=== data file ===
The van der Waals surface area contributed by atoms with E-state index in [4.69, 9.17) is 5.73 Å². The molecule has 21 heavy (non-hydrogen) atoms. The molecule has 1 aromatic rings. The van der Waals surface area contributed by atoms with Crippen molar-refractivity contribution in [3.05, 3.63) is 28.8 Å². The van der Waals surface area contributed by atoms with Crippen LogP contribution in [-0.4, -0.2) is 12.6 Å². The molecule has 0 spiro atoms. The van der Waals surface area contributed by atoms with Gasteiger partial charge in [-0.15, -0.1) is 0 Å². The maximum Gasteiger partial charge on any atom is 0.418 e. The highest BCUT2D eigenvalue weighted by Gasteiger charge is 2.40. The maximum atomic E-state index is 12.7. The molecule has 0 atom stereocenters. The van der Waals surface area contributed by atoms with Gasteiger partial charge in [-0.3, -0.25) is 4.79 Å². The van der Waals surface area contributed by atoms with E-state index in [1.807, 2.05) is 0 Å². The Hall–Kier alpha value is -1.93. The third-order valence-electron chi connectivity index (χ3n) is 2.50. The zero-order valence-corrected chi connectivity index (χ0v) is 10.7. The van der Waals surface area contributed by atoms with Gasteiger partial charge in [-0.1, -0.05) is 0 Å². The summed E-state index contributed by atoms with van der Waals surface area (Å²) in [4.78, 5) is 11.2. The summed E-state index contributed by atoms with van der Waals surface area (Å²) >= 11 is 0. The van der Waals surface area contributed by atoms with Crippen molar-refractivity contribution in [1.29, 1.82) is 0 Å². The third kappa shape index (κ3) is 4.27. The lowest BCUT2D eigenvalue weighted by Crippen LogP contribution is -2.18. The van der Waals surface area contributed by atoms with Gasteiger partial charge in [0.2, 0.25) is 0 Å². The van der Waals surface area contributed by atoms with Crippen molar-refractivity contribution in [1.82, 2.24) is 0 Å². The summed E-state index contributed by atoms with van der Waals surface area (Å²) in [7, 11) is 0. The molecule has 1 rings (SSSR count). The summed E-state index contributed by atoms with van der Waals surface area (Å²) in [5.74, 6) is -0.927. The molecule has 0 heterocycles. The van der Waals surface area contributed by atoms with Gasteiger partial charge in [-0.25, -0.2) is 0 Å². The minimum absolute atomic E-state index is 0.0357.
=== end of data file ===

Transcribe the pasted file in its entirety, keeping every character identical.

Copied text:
The van der Waals surface area contributed by atoms with E-state index in [4.69, 9.17) is 5.73 Å². The molecule has 21 heavy (non-hydrogen) atoms. The molecule has 1 aromatic rings. The van der Waals surface area contributed by atoms with Crippen molar-refractivity contribution in [3.05, 3.63) is 28.8 Å². The van der Waals surface area contributed by atoms with Crippen LogP contribution in [-0.4, -0.2) is 12.6 Å². The molecule has 0 spiro atoms. The van der Waals surface area contributed by atoms with Gasteiger partial charge in [-0.15, -0.1) is 0 Å². The maximum Gasteiger partial charge on any atom is 0.418 e. The highest BCUT2D eigenvalue weighted by Gasteiger charge is 2.40. The maximum atomic E-state index is 12.7. The molecule has 0 atom stereocenters. The van der Waals surface area contributed by atoms with Gasteiger partial charge in [-0.3, -0.25) is 4.79 Å². The van der Waals surface area contributed by atoms with E-state index in [1.807, 2.05) is 0 Å². The Hall–Kier alpha value is -1.93. The third-order valence-electron chi connectivity index (χ3n) is 2.50. The zero-order valence-corrected chi connectivity index (χ0v) is 10.7. The van der Waals surface area contributed by atoms with Gasteiger partial charge in [-0.1, -0.05) is 0 Å². The summed E-state index contributed by atoms with van der Waals surface area (Å²) in [4.78, 5) is 11.2. The summed E-state index contributed by atoms with van der Waals surface area (Å²) >= 11 is 0. The van der Waals surface area contributed by atoms with Crippen molar-refractivity contribution in [1.29, 1.82) is 0 Å². The third kappa shape index (κ3) is 4.27. The lowest BCUT2D eigenvalue weighted by Crippen LogP contribution is -2.18. The van der Waals surface area contributed by atoms with Gasteiger partial charge in [0.2, 0.25) is 0 Å². The van der Waals surface area contributed by atoms with Crippen molar-refractivity contribution in [1.82, 2.24) is 0 Å². The summed E-state index contributed by atoms with van der Waals surface area (Å²) in [7, 11) is 0. The molecule has 1 rings (SSSR count). The summed E-state index contributed by atoms with van der Waals surface area (Å²) in [5.74, 6) is -0.927. The molecule has 0 heterocycles. The van der Waals surface area contributed by atoms with Gasteiger partial charge in [-0.25, -0.2) is 0 Å². The minimum absolute atomic E-state index is 0.0357.